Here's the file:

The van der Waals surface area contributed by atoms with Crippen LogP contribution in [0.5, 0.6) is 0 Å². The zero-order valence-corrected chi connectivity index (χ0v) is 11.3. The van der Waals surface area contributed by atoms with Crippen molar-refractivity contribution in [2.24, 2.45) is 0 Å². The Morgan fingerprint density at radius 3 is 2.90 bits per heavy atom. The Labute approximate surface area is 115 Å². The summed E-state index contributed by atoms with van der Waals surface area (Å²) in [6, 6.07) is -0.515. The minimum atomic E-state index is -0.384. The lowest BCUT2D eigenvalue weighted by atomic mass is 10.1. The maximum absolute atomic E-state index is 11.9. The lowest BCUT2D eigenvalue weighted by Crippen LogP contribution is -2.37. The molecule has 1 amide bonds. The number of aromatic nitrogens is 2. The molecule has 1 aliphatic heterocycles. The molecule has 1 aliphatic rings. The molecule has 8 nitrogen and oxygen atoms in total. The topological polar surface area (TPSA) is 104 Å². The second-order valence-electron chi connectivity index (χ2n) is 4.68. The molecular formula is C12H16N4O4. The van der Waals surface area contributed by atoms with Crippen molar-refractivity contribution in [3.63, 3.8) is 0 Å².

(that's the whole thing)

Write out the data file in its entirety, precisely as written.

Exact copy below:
The van der Waals surface area contributed by atoms with Crippen LogP contribution in [0.5, 0.6) is 0 Å². The zero-order valence-corrected chi connectivity index (χ0v) is 11.3. The van der Waals surface area contributed by atoms with Crippen molar-refractivity contribution in [2.24, 2.45) is 0 Å². The Morgan fingerprint density at radius 3 is 2.90 bits per heavy atom. The Labute approximate surface area is 115 Å². The summed E-state index contributed by atoms with van der Waals surface area (Å²) in [6, 6.07) is -0.515. The minimum atomic E-state index is -0.384. The lowest BCUT2D eigenvalue weighted by atomic mass is 10.1. The maximum absolute atomic E-state index is 11.9. The lowest BCUT2D eigenvalue weighted by Crippen LogP contribution is -2.37. The molecule has 1 amide bonds. The number of aromatic nitrogens is 2. The molecule has 1 aliphatic heterocycles. The molecule has 1 aliphatic rings. The molecule has 8 nitrogen and oxygen atoms in total. The topological polar surface area (TPSA) is 104 Å². The second-order valence-electron chi connectivity index (χ2n) is 4.68. The molecular formula is C12H16N4O4. The van der Waals surface area contributed by atoms with Crippen molar-refractivity contribution in [3.63, 3.8) is 0 Å².